Does expecting, or even preparing, for the worst make it less likely to happen?
An illogical question indeed, but nonetheless, it sometimes seems that the terrible snow storms we expect never actually happen, and the ones that we underestimate can be devastating.
Of course, after suffering the effects of last week’s nor’easter, few in New Hope, Solebury Township or Lambertville are taking the warnings over tonight’s impending snowfall lightly.
At New Hope’s Giant supermarket, a relatively quiet morning started seeming decidedly busier by 9 a.m. Aisles became noticeably more crowded, and the milk case was beginning to look a tad sparse.
And folks started stopping by the local Lukoil gas station with fuel cans in hand last evening, according to a cashier there.
The latest snowfall projections call for as little as six inches just south of New Hope, and as much as 12 inches to the north. Bucks County on Tuesday morning officially issued a winter storm warning effective Tuesday 7 p.m. until Thursday at 3 a.m., and Solebury declared a snow emergency beginning at noon.
While expected wind gusts of 30 mph are more manageable than those of last week’s storm, the snow this time around is anticipated to be wet and heavy, again potentially leading to downed trees, blocked roads, and power outages.
Some area residents have only just had their electrical power restored; others are still waiting.
“I’m just glad that I got power and heat back before the next big storm – I don’t know how many days my job would have covered me at the Lambertville Station – but the mini vacation was delightful,” said Liz Battaglia of Lambertville. “In light of the pending storm, I’ll make sure to fill the bathtub this time, and also empty the fridge. I lost about $150 in frozen and fresh foods, plus some I had stored for New Hope folks who lost power first”
By noon Tuesday, New Hope-Solebury School District was already predicting a day off for students and staff Wednesday, although an official determination was to be issued at 9 p.m.
Which still leaves us with the question “does expecting or even preparing for the worst outcome somehow make it less likely to occur?” — an admittedly supercilious extrapolation of Murphy’s Law?” That famous maxim states, “If anything can go wrong, it will.”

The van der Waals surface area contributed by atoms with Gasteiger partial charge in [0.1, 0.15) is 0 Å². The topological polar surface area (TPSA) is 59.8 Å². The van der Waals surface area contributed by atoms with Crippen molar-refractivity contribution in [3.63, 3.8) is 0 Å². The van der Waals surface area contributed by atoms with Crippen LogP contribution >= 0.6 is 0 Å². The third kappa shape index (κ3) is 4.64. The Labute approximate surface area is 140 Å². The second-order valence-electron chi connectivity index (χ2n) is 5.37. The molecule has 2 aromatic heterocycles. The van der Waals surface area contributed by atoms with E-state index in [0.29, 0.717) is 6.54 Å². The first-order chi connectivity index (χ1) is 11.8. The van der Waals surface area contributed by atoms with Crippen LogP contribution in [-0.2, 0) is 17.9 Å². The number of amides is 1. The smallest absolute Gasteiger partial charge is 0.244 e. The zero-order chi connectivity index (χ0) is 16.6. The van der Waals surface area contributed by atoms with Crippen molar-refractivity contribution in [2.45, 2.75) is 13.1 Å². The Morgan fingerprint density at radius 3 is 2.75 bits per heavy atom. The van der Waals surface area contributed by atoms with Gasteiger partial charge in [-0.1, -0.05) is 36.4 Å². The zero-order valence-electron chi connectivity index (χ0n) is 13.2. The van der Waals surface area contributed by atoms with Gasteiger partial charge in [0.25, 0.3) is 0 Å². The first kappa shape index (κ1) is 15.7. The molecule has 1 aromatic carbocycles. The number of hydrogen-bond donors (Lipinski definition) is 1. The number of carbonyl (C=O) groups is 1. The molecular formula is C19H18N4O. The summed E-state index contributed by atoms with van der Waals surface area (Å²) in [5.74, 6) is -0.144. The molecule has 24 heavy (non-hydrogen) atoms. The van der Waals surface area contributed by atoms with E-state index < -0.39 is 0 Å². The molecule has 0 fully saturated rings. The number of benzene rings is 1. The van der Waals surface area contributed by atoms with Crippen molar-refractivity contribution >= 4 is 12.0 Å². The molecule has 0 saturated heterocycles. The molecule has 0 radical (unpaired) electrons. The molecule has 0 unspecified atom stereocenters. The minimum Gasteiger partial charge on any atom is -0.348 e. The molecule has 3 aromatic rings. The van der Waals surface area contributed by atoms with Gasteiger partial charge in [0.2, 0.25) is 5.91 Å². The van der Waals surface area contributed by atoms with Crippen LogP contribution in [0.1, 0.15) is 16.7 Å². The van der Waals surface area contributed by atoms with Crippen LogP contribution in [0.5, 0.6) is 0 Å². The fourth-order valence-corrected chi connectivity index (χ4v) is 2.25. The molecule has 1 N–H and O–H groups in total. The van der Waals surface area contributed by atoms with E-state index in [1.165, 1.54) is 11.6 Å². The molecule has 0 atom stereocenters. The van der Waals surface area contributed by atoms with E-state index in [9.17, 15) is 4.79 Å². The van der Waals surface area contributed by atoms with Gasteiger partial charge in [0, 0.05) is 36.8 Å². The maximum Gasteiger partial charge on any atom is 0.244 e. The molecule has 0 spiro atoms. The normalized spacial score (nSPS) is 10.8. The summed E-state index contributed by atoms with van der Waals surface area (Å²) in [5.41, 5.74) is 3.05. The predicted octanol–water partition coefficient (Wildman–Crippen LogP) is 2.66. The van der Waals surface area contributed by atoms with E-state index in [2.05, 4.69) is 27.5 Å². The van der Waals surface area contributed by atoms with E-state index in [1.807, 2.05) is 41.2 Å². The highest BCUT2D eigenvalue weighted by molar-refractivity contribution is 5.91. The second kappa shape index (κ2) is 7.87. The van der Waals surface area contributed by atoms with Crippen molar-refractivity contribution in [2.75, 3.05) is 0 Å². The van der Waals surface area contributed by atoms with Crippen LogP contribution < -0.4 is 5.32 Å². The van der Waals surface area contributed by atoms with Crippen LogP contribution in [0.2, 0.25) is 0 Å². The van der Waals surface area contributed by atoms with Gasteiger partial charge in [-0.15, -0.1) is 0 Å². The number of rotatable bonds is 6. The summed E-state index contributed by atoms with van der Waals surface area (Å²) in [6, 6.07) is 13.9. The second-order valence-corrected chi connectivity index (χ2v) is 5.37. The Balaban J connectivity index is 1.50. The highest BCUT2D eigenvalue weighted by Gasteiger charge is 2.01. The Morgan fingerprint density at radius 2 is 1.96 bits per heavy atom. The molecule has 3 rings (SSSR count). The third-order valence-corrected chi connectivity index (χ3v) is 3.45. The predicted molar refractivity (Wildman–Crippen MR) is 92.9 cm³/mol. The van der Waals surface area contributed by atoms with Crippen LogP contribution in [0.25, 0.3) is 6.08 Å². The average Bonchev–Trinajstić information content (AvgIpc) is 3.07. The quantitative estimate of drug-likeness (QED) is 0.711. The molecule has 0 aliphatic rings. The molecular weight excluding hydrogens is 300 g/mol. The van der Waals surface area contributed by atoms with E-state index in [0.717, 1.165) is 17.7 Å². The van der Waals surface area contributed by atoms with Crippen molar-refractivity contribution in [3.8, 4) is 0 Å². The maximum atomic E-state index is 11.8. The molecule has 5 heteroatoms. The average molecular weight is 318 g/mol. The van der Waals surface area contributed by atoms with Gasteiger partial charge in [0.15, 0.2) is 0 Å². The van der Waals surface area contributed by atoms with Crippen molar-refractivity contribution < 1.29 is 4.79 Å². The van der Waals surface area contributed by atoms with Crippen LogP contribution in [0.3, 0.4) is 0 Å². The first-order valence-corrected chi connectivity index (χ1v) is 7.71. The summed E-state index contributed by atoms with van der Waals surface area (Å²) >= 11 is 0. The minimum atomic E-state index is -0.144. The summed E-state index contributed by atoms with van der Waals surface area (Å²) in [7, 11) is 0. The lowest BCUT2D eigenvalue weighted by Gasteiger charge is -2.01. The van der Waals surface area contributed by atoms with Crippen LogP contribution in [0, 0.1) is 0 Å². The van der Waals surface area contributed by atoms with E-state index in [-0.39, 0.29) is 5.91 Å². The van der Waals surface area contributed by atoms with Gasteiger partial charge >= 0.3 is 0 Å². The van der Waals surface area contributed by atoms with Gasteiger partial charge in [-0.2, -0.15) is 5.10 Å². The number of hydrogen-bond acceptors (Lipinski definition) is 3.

Can we add “the likelihood of something going wrong is inversely proportionate to the degree to which is anticipated”?
The following are some additional Murphy’s Laws and corollaries — feel free to add your own.
- If anything can go wrong, it will do so at the most inopportune time.
- If there is a possibility of several things going wrong, the one that will cause the most damage will be the one to go wrong.
- If anything just cannot go wrong, it will anyway
- If you perceive that there are four possible ways in which something can go wrong, and circumvent these, then a fifth way, unprepared for, will promptly develop.
- If everything seems to be going well, you have obviously overlooked something.
- Everything goes wrong all at once.
- Everything takes longer than you think.
- Left to themselves, things tend to go from bad to worse.
- The chance of the bread falling with the buttered side down is directly proportional to the cost of the carpet.
- A falling object will always land where it can do the most damage.
- If you can’t remember, the Claymore is pointed toward you.
- Radios will fail as soon as you need fire support.
- In nature, nothing is ever right. Therefore, if everything is going right … something is wrong.
- Nature always sides with the hidden flaw.
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